Minestrone – Dehydrated for Camping

Print Friendly, PDF & Email

DSCF0826   A few years ago, I bought a backpacking cookbook, Fork in the Trail, by Laurie Ann March.  The main thing I learned from this book was the concept that if you are willing to prepare food at home and dehydrate it, it is possible to have a wide variety of foods for dinner while backpacking or canoeing.  This is the idea I have applied here.  I took a basic recipe for minestrone and adopted it so that it is useable in camping situations where there is no way to keep food cold and weight is important.  The key to making this work is to have a good dehydrator, although in a pinch the same idea can be followed using an oven set at a very low temperature.

3 cloves garlic, minced

1 onion, minced

1 stalk celery, minced

1 carrot, minced

1 cup tomato sauce

2 Tbs. olive oil

1-1/2 cups lentils

1 Knorr Homestyle chicken stock tub, or chicken bouillon cube

6 oz. small pasta

8 oz. good quality salami

6 oz grated parmesan cheese.


At home, make the lentil and vegetable base. Put oil in the pan and sauté the minced vegetables until softened. Add the lentils and toss. Add the tomato sauce and water and cook the lentils until soft. The objective is to add just enough water to cook the lentils and not burn them, and not so much to make a soup which will later need to be dried.


Once the lentils are cooked, put them into a dehydrator until dry. This is what they will look like when first put into the dehydrator.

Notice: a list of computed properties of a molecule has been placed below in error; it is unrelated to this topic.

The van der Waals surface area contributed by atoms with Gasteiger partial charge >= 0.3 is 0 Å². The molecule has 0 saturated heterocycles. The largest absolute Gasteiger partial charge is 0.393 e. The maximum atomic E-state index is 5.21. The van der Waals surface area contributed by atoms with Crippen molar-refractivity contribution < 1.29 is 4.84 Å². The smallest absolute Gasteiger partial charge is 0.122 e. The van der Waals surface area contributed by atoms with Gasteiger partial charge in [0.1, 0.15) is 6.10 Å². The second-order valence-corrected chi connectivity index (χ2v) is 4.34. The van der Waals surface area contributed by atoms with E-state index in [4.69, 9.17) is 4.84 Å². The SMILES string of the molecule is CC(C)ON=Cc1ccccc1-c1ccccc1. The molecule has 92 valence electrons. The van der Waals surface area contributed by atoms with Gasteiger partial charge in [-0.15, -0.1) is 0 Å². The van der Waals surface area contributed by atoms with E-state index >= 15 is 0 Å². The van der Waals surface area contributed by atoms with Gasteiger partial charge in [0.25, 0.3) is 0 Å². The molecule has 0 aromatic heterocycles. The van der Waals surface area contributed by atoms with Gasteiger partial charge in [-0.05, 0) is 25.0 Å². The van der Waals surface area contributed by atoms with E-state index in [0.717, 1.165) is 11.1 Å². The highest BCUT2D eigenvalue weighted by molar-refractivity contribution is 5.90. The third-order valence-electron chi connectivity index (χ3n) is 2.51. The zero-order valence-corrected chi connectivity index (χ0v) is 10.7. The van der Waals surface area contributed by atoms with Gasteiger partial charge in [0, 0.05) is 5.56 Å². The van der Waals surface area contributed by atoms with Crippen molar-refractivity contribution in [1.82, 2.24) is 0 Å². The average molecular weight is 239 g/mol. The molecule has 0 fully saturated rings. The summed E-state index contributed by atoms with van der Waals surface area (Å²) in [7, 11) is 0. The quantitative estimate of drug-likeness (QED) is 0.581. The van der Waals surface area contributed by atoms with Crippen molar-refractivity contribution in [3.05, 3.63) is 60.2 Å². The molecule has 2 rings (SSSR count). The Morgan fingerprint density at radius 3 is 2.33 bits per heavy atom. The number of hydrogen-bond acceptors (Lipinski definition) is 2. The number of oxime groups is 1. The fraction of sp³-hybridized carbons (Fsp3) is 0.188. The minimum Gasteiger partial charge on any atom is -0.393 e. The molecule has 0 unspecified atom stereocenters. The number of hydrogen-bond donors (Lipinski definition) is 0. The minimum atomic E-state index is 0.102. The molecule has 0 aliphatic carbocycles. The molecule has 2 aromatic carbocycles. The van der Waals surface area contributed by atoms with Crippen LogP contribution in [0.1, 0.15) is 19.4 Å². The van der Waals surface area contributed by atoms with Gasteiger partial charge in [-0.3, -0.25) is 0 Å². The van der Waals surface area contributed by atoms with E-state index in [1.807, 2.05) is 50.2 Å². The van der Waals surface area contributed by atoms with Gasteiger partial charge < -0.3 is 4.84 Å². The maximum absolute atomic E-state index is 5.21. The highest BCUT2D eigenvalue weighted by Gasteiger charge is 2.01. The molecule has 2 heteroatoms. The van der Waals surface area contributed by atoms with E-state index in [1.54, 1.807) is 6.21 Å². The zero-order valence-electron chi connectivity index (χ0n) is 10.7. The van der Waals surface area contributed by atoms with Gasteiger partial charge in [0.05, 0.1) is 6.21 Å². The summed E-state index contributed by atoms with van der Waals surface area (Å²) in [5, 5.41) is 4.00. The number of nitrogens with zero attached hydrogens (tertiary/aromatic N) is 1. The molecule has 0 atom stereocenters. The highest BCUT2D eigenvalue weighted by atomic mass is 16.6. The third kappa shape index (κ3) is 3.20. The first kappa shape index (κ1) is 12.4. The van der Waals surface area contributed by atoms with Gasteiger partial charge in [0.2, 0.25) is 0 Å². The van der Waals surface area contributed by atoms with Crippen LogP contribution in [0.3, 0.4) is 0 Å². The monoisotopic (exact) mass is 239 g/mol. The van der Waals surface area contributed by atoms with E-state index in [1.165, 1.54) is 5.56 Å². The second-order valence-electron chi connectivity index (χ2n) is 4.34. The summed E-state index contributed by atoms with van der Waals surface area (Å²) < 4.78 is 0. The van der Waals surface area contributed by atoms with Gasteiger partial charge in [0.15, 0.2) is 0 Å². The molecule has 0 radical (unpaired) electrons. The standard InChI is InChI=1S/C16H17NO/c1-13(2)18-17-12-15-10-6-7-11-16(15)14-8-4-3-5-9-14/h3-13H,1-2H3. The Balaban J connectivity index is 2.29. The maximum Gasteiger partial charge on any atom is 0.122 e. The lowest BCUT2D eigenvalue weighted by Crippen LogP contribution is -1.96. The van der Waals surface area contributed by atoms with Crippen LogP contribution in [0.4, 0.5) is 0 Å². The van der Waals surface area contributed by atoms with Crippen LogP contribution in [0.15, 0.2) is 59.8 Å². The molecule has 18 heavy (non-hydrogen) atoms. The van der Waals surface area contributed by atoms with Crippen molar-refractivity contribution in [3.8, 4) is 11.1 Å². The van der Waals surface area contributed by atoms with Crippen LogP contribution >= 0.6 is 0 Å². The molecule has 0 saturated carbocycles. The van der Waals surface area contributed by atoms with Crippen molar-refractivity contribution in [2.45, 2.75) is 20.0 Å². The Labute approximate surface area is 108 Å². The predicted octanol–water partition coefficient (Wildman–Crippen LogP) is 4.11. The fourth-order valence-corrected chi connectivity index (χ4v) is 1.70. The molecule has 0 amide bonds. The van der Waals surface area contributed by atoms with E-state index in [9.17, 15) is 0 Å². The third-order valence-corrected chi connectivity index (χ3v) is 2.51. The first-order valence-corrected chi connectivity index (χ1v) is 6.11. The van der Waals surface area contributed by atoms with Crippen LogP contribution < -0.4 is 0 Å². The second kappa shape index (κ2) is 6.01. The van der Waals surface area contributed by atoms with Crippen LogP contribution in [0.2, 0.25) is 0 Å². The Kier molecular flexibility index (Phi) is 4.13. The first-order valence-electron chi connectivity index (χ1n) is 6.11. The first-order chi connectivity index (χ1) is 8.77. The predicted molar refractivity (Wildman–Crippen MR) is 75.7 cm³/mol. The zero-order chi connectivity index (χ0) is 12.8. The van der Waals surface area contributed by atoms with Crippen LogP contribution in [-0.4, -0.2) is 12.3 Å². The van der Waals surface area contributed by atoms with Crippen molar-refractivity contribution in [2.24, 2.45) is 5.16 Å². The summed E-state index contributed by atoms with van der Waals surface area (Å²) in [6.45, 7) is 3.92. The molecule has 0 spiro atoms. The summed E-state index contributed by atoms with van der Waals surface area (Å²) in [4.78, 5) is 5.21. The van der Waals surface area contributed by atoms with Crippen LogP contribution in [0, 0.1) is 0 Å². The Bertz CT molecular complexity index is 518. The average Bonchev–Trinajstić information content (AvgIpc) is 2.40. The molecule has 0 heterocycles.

It is a good idea to periodically stir the lentils and break up clumps to help them evenly dry out. This is what they look like when fully dried.


When fully dry put the lentil/vegetable mixture into a sandwich zip lock baggy.

Put the pasta in another sandwich zip lock baggy. Place the lentil baggy, the pasta baggy, the chicken stock tub/cube, the salami, and the parmesan cheese into a gallon size zip lock baggy.

At camp, dice and fry the salami. Add the lentil mixture, the chicken stock tub/cube, and about 4 cups of water. Bring to a boil and then turn off the heat and let stand until the lentils are rehydrated. Bring back to a boil, add the pasta and additional water as required. Again, the objective is a moderate amount of water – enough to cook the pasta and prevent burning, but not too much since the final product is a one-pot soup. Cook until the pasta is done.

When done put in bowls and serve with the grated parmesan.

Tested at home, took 10 cups of water, 20 minutes on the stove to rehydrate the lentils and vegetables and 10 minutes to cook the pasta.


Leave a Reply

Your email address will not be published. Required fields are marked *